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Years ago these loans would never have been made as there would be real consequences for the banks when the loans defaulted. Now when it can be replaced at the touch of a button and any losses will be made good by the tax payer what do the banks have to lose.

The debate needs to be had as to who our monetary system is supposed to benefit but only silence from the politicians and media.

Exactly.

But then the answer to the question of "who is our monetary system supposed to benefit" is 'bankers and the wealthy'. And as politicians and media moguls tend to be wealthy...

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I'm sure the mentality for many will be: "well, I've already got £50,000 of debt, what's a few £k more?"

Growing up with debt. Living with debt.

Sums up my thoughts on the true risk of student loans - breaks any taboo about having large debts early on, so likely be be living with debt (forever?) there after.

In the 'good old days', wasn't there quite a dim view of people who got themselves into debt? Presumably long gone now, everyone is in debt.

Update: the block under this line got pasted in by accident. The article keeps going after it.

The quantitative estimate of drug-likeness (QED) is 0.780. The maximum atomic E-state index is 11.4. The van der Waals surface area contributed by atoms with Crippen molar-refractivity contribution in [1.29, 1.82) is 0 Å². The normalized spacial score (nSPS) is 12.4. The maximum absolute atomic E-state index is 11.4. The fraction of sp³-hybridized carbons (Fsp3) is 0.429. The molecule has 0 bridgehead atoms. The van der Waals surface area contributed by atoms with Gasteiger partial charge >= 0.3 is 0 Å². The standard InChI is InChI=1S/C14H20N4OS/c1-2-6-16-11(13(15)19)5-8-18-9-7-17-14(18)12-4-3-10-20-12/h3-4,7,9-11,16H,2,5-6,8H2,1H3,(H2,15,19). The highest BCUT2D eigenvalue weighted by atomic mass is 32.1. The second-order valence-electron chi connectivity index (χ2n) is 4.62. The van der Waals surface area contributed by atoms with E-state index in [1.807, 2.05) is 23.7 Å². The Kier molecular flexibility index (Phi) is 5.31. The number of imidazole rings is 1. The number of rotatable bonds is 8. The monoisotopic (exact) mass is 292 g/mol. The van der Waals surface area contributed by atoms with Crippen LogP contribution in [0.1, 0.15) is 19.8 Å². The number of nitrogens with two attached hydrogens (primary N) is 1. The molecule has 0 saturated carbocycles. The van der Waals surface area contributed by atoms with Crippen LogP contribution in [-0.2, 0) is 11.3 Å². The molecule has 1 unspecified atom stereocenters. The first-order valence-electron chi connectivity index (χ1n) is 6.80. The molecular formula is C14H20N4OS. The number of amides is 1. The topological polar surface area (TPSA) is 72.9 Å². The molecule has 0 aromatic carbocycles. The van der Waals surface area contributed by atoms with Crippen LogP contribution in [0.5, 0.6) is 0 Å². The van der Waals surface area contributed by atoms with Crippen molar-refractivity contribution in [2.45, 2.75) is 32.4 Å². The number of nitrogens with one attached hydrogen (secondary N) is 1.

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I was always deep into my interest free overdraft as a student - if I had any money I put it in a savings account rather than clear the overdraft (more often than not I had more than my overdraft in the savings account). That was back in the days where you actually got interest on your savings though.

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I'm sure the mentality for many will be: "well, I've already got £50,000 of debt, what's a few £k more?"

Growing up with debt. Living with debt.

The article is more about teaching young people to live in debt and accept it as norm. Then they easier take more and more: tuition fee, car loan, mortgage ......

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If I was younger and more screwed over without a house, i'd load up on credit cards and go bust. Buy lots of shi that you can hide away and then liquidate.